The market for this product are not as straightforward as addressing all opioid abusers. Intuitively, it seems hard to imagine a drug-abuser who is willing to wear the device at all times, however, a conceit must be made that this is entirely possible. It is reasonable to assume that of the ~2.6 million people in the United States that are/have been addicted to painkillers or heroin, a percentage of them are definitely seeking help. Only 22 percent of addicts received any kind of treatment during  a 2013 study. Because of a lack of capacity, there are nearly a million opioid addicts who would not be able to access treatment, even if they wanted to.


Generally speaking, most of the tools currently in place that are fighting the opioid epidemic are reactive and are put into use after the fact. Opioid treatments include the drugs Naxalone, Methadone, and Buprenorphine. Naxalone is typically used as a rescue medication for opioid overdose. Methadone is a synthetic, long-acting opioid that reduces withdrawal symptoms, allowing an addict to slowly taper off the drug in a controlled setting and manner. Buprenorphine acts similarly to Methadone. Although all of these solutions are helpful, they don’t serve the same purpose as the Company. In fact, all of these drugs could be additive to the Company’s response process.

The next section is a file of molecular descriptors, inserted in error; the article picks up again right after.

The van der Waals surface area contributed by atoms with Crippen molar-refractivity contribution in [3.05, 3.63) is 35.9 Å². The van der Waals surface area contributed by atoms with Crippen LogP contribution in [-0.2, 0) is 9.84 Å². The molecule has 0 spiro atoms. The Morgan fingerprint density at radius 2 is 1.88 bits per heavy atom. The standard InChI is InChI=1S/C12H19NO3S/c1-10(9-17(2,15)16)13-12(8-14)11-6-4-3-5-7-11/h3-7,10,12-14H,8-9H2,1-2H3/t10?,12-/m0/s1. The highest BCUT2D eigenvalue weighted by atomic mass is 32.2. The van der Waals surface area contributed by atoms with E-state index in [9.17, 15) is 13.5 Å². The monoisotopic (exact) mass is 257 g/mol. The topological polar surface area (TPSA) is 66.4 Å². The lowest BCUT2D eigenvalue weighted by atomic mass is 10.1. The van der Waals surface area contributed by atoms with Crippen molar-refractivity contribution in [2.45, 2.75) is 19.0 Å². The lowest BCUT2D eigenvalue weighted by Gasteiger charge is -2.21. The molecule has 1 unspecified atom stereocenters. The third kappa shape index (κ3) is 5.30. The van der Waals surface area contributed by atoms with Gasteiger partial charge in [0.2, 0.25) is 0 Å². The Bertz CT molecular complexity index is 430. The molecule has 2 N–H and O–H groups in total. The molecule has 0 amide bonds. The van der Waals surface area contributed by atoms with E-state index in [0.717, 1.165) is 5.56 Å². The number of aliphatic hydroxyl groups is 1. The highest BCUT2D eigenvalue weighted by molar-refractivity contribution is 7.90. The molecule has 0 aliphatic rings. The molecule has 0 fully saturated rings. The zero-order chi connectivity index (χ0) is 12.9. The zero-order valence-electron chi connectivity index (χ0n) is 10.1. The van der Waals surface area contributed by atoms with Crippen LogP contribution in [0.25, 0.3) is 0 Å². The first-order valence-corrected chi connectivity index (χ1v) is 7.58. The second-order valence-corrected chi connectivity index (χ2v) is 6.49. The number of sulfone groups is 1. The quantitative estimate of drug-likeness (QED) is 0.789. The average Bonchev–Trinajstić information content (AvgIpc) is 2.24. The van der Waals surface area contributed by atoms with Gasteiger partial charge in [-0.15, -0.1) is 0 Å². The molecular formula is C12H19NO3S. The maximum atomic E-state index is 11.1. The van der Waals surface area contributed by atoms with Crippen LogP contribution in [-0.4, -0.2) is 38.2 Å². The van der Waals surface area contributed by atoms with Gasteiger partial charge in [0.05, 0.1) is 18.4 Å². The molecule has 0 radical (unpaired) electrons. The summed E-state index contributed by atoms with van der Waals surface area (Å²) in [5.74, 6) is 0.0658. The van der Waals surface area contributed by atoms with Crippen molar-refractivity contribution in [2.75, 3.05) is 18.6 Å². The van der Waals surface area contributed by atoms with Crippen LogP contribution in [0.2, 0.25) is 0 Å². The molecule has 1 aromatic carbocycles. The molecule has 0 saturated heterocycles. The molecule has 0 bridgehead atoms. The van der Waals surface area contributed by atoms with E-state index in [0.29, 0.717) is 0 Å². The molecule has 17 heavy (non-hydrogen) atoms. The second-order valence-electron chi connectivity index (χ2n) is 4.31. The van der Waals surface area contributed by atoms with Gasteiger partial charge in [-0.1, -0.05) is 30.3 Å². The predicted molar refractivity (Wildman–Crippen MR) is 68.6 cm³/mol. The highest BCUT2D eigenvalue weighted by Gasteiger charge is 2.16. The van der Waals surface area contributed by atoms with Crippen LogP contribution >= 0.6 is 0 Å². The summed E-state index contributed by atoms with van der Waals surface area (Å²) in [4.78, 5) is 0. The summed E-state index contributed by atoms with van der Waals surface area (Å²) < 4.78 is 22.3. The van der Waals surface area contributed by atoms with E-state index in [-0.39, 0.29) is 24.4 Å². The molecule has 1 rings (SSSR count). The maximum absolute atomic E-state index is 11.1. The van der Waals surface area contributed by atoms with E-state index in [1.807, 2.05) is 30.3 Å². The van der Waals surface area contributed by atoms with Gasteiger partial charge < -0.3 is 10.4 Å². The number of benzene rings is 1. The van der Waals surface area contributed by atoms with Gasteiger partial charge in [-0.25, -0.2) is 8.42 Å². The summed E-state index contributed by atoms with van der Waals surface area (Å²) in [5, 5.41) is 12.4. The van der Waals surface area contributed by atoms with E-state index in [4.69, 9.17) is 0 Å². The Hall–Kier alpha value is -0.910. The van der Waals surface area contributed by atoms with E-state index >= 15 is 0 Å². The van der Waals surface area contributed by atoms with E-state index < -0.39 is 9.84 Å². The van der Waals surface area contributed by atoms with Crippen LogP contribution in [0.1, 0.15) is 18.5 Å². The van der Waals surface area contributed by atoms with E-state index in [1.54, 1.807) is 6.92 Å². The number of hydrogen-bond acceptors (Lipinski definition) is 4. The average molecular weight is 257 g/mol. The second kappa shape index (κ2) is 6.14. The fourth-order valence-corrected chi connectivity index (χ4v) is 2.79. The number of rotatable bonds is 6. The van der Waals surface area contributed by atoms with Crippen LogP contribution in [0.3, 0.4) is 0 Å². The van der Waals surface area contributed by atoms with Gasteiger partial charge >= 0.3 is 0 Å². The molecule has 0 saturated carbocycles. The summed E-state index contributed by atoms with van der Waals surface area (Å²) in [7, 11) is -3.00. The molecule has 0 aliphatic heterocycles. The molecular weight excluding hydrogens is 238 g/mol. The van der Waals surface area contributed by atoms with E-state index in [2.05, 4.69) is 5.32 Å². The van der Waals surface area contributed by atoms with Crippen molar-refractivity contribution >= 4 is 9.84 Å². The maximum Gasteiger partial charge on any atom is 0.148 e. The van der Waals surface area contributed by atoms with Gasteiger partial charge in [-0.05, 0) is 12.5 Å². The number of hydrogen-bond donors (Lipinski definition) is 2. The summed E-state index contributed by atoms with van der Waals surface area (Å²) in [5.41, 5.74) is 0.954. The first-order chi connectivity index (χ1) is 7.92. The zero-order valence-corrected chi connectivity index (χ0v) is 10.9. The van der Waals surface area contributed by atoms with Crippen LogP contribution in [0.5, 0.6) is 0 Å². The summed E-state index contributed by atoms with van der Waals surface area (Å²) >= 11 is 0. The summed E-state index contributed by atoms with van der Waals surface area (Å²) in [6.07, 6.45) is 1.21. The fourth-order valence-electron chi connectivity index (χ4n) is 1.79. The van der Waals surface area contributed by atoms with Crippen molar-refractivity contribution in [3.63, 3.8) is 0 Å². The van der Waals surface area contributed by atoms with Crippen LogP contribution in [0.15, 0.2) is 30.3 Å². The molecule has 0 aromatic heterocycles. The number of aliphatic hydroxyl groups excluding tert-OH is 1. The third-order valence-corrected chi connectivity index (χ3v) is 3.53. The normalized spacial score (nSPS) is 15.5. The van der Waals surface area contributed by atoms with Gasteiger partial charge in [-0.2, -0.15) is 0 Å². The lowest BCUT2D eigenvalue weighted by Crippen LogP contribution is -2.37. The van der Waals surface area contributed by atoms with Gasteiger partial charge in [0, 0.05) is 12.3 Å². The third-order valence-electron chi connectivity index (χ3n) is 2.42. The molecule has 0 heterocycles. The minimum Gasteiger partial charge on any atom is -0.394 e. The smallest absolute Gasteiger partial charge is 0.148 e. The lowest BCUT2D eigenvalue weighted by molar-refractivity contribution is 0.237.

Because there are no comparable solutions in the market and because behavior of drug addicts are difficult to predict, it seems impossible to really nail down a solid market size for the Company. The Company estimates that the US Rehab addiction market is more that $35 billion. Behaivior does make mention that they can envision uses for their technology beyond opioid addiction, however, it might be a while before they can achieve multiple addiction frontiers. A study was performed in 2013 that claimed that the Opioid addiction market was $1.3 billion in size. A study in early 2017 by Transparency Market Research found that the current market for substance abuse treatment was $4.42 billion and could grow to over $12 billion by 2024. Orexo, a pharmaceutical company that focuses on opioid abusers, estimates that the market for treating opioid abuse with Naxalone/Buprenoprhine is approximately $2.4 billion. Assuming that the market for preventing opioid relapses and overdoses is roughly half of the market for treating opioid addiction, a safe estimate would be that this market is approximately $1.2 billion in size.